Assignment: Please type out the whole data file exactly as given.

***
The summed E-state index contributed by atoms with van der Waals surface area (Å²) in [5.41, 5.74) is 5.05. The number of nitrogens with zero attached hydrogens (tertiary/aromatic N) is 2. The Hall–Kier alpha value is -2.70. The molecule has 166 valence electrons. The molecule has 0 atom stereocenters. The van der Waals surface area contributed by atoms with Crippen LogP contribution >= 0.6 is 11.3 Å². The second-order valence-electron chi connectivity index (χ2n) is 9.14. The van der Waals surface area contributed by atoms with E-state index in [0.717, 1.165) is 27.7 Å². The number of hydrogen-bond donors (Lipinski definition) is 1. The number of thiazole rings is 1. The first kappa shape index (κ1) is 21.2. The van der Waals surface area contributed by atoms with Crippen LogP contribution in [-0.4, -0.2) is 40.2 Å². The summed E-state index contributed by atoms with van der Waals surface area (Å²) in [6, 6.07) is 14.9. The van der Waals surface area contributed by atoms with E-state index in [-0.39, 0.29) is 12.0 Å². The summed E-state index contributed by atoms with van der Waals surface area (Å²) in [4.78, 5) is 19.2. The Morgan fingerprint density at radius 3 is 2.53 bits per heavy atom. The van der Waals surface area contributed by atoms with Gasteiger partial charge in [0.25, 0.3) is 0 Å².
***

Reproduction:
The summed E-state index contributed by atoms with van der Waals surface area (Å²) in [5.41, 5.74) is 5.05. The number of nitrogens with zero attached hydrogens (tertiary/aromatic N) is 2. The Hall–Kier alpha value is -2.70. The molecule has 166 valence electrons. The molecule has 0 atom stereocenters. The van der Waals surface area contributed by atoms with Crippen LogP contribution >= 0.6 is 11.3 Å². The second-order valence-electron chi connectivity index (χ2n) is 9.14. The van der Waals surface area contributed by atoms with E-state index in [0.717, 1.165) is 27.7 Å². The number of hydrogen-bond donors (Lipinski definition) is 1. The number of thiazole rings is 1. The first kappa shape index (κ1) is 21.2. The van der Waals surface area contributed by atoms with Crippen LogP contribution in [-0.4, -0.2) is 40.2 Å². The summed E-state index contributed by atoms with van der Waals surface area (Å²) in [6, 6.07) is 14.9. The van der Waals surface area contributed by atoms with E-state index in [-0.39, 0.29) is 12.0 Å². The summed E-state index contributed by atoms with van der Waals surface area (Å²) in [4.78, 5) is 19.2. The Morgan fingerprint density at radius 3 is 2.53 bits per heavy atom. The van der Waals surface area contributed by atoms with Gasteiger partial charge in [0.25, 0.3) is 0 Å².